Composting is not just a great way to recycle and reuse rotting organic matter. It’s also supporting the local ecology while you do it. But, because composting is not the easiest of activities, you are probably wondering how to go about it. Keep reading!
Building Compost Pile
Step 1: Locate the Best Place Possible
Ideally, the pile will be out of sight, but that is up to you. If you prefer it hidden, then go ahead. Even if you don’t mind seeing your compost pile in your garden, hide it or screen it off if you don’t. The reason why the pile needs to be easily accessible is that you will be using it frequently. When you are finished with the finished compost pile, you will add to it, turn it, and remove it from the pile, so getting to it should not be a chore.
During dry spells, you will also need to add water to the pile, so make sure it is close to the hose. Because the composting process is one of decay and rot, keeping the pile as far away from any structures as possible is critical. Avoid placing the pile near your house, shed, or fence. Check with your town to see if there are any restrictions on where you can place your compost pile.
Step 2: Start Your Compost Pile at the Right Time
Compost piles can be set up at any time of year, but certain times of year are preferable. There is a lot of high-nitrogen material in the spring and summer, but not as much carbon. Lawn trimmings (high nitrogen) and dead leaves (high carbon) are abundant in the fall.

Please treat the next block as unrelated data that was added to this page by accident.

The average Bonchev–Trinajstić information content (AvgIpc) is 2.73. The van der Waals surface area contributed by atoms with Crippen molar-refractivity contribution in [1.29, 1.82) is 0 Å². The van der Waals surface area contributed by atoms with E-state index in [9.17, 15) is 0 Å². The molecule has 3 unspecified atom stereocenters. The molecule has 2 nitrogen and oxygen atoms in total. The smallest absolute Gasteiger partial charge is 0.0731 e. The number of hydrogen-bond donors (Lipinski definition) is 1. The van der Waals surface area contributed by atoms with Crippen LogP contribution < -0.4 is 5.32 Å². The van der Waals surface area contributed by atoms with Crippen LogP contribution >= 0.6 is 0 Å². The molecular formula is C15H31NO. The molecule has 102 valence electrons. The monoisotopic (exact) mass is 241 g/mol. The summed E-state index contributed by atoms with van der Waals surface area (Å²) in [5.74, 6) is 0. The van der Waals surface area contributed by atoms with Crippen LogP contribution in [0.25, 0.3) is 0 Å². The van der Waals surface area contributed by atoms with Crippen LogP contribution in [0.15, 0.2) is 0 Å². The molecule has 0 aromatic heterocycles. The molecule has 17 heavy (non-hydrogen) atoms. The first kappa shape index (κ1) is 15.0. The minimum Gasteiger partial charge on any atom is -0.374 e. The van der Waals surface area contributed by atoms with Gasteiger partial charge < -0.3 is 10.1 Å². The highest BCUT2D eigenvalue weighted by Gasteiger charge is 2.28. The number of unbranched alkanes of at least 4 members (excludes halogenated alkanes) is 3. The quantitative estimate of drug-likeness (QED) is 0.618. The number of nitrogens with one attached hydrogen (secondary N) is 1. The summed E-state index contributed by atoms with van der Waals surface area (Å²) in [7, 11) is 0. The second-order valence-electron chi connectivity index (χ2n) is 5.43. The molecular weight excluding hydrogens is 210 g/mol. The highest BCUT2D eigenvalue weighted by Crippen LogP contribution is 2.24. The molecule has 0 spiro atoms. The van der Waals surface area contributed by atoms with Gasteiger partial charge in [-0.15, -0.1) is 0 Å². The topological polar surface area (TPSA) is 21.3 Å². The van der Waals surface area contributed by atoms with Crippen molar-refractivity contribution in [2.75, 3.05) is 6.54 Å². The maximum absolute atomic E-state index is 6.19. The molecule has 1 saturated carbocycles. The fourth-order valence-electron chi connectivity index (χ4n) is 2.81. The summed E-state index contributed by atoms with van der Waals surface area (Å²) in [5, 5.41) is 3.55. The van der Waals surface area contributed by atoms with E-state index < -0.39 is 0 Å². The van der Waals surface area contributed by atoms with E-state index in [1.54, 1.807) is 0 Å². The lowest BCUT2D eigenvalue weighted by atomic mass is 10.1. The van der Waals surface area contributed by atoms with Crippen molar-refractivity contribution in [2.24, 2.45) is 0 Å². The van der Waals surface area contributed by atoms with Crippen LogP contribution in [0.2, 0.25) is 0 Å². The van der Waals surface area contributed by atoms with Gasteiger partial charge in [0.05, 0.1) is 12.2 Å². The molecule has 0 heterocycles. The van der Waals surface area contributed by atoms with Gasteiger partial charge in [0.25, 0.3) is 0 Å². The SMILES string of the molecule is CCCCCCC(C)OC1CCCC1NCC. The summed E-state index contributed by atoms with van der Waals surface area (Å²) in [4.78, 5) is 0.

Step 3: Choose Your Containment Level
When starting a compost pile, make sure to wet the area first and then a second time right before you start building the pile. Dormant bacteria and soil fungi will be awakened by this, making the soil more hospitable to the red compost worms that make their way into compost and are important players in the process.
Step 4: Build a Simple Container for Your Pile
Building a pile foundation can be done in many different ways, just like there are many ways to imagine it. Even if you’d rather have a more aesthetically pleasing container, a simple pile will suffice.
The following is a step-by-step guide to building your extremely basic container:
Measure out a plot that is at least 3’x3′ in size. This will be large enough to accommodate a significant amount of organic material without becoming an eyesore in your backyard.